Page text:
Linalool

Linalool is a floral aroma that’s also found in plants like lavender. It’s considered a mood enhancer and is often used for treating pain symptoms and reducing the effects of anxiety, depression and insomnia.

Beta-caryophyllene

This terpene has a spicy aroma that’s often noticeable in spices like black pepper and cinnamon.

A-Pinene

The pine smell of marijuana is due to this terpene. Also found in pine needles, basil and rosemary, it’s responsible for one of marijuana’s signature smells.

What Are Flavonoids?

Flavonoids are natural substances found in various plants, fruits, flowers and vegetables. They’re usually responsible for providing color pigmentation in these things. They produce therapeutic effects when isolated and are used in medicinal products and pharmaceuticals.

Flavinoids can have anti-inflammatory and anti-carcinogenic effects. In marijuana, you can find more than 20 naturally-occurring flavonoids, the most common being apigenin, luteolin, quercetin, cannflavin A and cannflavin B.

How Do Cannabinoids, Terpenes and Flavonoids Work Together?

The way cannabinoids, terpenes and flavonoids work together has traditionally been explained by the entourage effect. Simply put, this theory suggests that all the compounds present in the plant work together to enhance the plant’s therapeutic effects. It suggests that a whole plant extract is much more powerful than using isolated compounds such as CBD or any other cannabinoid alone.

This suggests that whole plant medicine offers a higher likelihood of experiencing beneficial effects of treating inflammation, chronic pain, anxiety and more. That cannabinoids, terpenes and flavinoids work together to produce a better, more noticeable effect than when taken alone.

Unfortunately, this is also one of these areas of study where information can be conflicting. We discuss this topic in detail in our article

, but modern research shows that the entourage effect may not be as important as once thought – or even a real thing at all. 

That doesn’t mean that the terpenes and flavonoids have no therapeutic effects on humans at all; lemonene has been proven to be energetic, while the calming scents of linalool can help put the mind and body at ease. For now, though, additional research will need to be completed to help us more fully understand the interplay between cannabinoid and terpene.

FAQs

The 2018 Farm Bill made CBD products legal throughout the U.S. as long as their THC content doesn’t exceed 0.3%. However, state laws can differ, and as noted above CBD is flatly illegal in some areas and restricted in others; same with Delta-8 THC and other cannabinoids on our list. Always check specific rules for your state before purchasing any cannabis products.

Which cannabinoids are hemp-derived products?

Many cannabinoids are derived from hemp, the most popular being CBD and Delta-8 THC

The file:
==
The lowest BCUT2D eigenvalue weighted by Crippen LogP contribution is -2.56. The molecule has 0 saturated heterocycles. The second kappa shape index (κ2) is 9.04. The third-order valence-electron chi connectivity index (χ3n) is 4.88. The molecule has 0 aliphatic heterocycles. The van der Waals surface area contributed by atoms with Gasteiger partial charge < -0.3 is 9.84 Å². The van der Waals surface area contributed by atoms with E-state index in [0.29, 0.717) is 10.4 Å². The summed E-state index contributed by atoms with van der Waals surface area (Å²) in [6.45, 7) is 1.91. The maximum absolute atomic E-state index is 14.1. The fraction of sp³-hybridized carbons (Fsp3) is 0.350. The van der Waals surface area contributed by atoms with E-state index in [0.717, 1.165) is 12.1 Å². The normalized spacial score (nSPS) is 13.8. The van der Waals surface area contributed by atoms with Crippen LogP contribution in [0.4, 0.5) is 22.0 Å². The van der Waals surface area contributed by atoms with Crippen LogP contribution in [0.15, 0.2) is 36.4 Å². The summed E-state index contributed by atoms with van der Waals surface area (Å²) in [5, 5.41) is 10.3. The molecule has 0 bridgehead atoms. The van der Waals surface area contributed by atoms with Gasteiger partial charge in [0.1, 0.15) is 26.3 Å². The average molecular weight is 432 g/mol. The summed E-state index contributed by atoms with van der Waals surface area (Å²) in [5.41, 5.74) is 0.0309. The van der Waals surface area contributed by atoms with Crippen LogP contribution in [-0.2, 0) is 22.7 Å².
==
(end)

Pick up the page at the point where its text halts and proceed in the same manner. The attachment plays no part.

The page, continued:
There are synthetically-produced products that provide effects similar to cannabinoids; dronabinol and nabilone being examples. These are synthetically-produced products created for medicinal purposes, and they typically require a prescription to obtain.

Where are cannabinoid receptors located in the body?

The body’s CB1 receptors are primarily located in the brain, but they’re also found on the spinal cord and other organs such as the spleen and tissues like white blood cells. CB2 receptors are found predominantly in cells and tissues of the immune system.

A Note Of Caution

CBD remains the most popular cannabinoid, but others are quickly becoming more available, and if you live in a state without legalized cannabis use, odds are you’ve already seen signs promoting Delta-8 THC peppering every gas station and convenience store you’ve visited over the last several years.

Unfortunately, herein lies the issue, and one worth knowing before trying random “legal cannabinoid” products found over-the-counter. Though we think of cannabis as being harmless, not all of the cannabinoid products being currently sold (such as THC-O) are naturally found in the cannabis plant, instead being synthesized or converted from other cannabinoids such as CBD. 

Many of the cannabinoids in our list above are severely lacking in research, and for those not naturally found in the plant, it can be anyone’s guess what long-term effects they might have. Additionally, the quasi-legal and semi-underground nature of the “legal cannabinoid” market means that

when producing their goods, leading to tales of .

Before purchasing any cannabis good, buyers should understand

, and always search for a “Certificate of Analysis”, proving that the product contains what it says – and doesn’t contain things that it shouldn’t, like heavy metals or pesticides.

Wrapping Up

If you’re looking for legal alternatives to marijuana and want to benefit from its therapeutic effects, there’s a growing market for cannabinoid products in various shapes and forms. 

But, as with all things, buyers should be aware of what they’re purchasing, and arm themselves with the knowledge of how to make smart, safe decisions in their consumption: Read labels, purchase from known providers, and stay away from deals that are “too good to be true” or cannabinoids that haven’t been verified as safe to consume.

No matter what you choose to consume and how, though, we hope our list of alternative cannabinoids has proven helpful. There’s a lot of choice in today’s market, and we hope to help our readers stay informed. Happy smoking!

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High There

About The Author

High There

HIGH THERE MISSION

WE’RE A CREATIVE COMMUNITY — EXPLORING THE SCIENCE, CRAFT, AND CULTURE OF CANNABIS.
WE BELIEVE THAT WE HAVE A COLLECTIVE RESPONSIBILITY TOWARDS ERADICATING THE STIGMA, MISINFORMATION, AND INEQUITIES SURROUNDING THIS PLANT, SO WE CAN UNLOCK ITS TRUE POTENTIAL FOR ALL.